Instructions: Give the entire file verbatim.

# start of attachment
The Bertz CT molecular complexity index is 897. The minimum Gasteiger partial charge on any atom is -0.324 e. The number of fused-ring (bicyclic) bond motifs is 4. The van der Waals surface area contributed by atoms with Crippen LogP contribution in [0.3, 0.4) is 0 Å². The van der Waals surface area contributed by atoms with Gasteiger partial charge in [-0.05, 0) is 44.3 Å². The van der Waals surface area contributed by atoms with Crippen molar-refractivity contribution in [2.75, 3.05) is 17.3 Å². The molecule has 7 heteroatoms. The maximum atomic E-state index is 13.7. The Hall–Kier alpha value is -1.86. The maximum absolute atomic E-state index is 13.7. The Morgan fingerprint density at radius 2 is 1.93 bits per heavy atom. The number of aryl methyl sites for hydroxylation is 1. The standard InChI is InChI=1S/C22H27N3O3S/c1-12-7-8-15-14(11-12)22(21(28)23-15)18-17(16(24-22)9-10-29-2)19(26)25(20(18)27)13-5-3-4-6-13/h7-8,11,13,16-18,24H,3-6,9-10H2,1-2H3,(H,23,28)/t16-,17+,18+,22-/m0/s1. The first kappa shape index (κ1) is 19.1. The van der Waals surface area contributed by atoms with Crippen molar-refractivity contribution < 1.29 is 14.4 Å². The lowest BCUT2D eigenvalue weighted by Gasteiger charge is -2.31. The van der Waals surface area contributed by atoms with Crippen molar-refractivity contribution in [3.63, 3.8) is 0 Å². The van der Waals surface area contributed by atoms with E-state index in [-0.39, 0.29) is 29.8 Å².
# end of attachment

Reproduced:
The Bertz CT molecular complexity index is 897. The minimum Gasteiger partial charge on any atom is -0.324 e. The number of fused-ring (bicyclic) bond motifs is 4. The van der Waals surface area contributed by atoms with Crippen LogP contribution in [0.3, 0.4) is 0 Å². The van der Waals surface area contributed by atoms with Gasteiger partial charge in [-0.05, 0) is 44.3 Å². The van der Waals surface area contributed by atoms with Crippen molar-refractivity contribution in [2.75, 3.05) is 17.3 Å². The molecule has 7 heteroatoms. The maximum atomic E-state index is 13.7. The Hall–Kier alpha value is -1.86. The maximum absolute atomic E-state index is 13.7. The Morgan fingerprint density at radius 2 is 1.93 bits per heavy atom. The number of aryl methyl sites for hydroxylation is 1. The standard InChI is InChI=1S/C22H27N3O3S/c1-12-7-8-15-14(11-12)22(21(28)23-15)18-17(16(24-22)9-10-29-2)19(26)25(20(18)27)13-5-3-4-6-13/h7-8,11,13,16-18,24H,3-6,9-10H2,1-2H3,(H,23,28)/t16-,17+,18+,22-/m0/s1. The first kappa shape index (κ1) is 19.1. The van der Waals surface area contributed by atoms with Crippen molar-refractivity contribution < 1.29 is 14.4 Å². The lowest BCUT2D eigenvalue weighted by Gasteiger charge is -2.31. The van der Waals surface area contributed by atoms with Crippen molar-refractivity contribution in [3.63, 3.8) is 0 Å². The van der Waals surface area contributed by atoms with E-state index in [-0.39, 0.29) is 29.8 Å².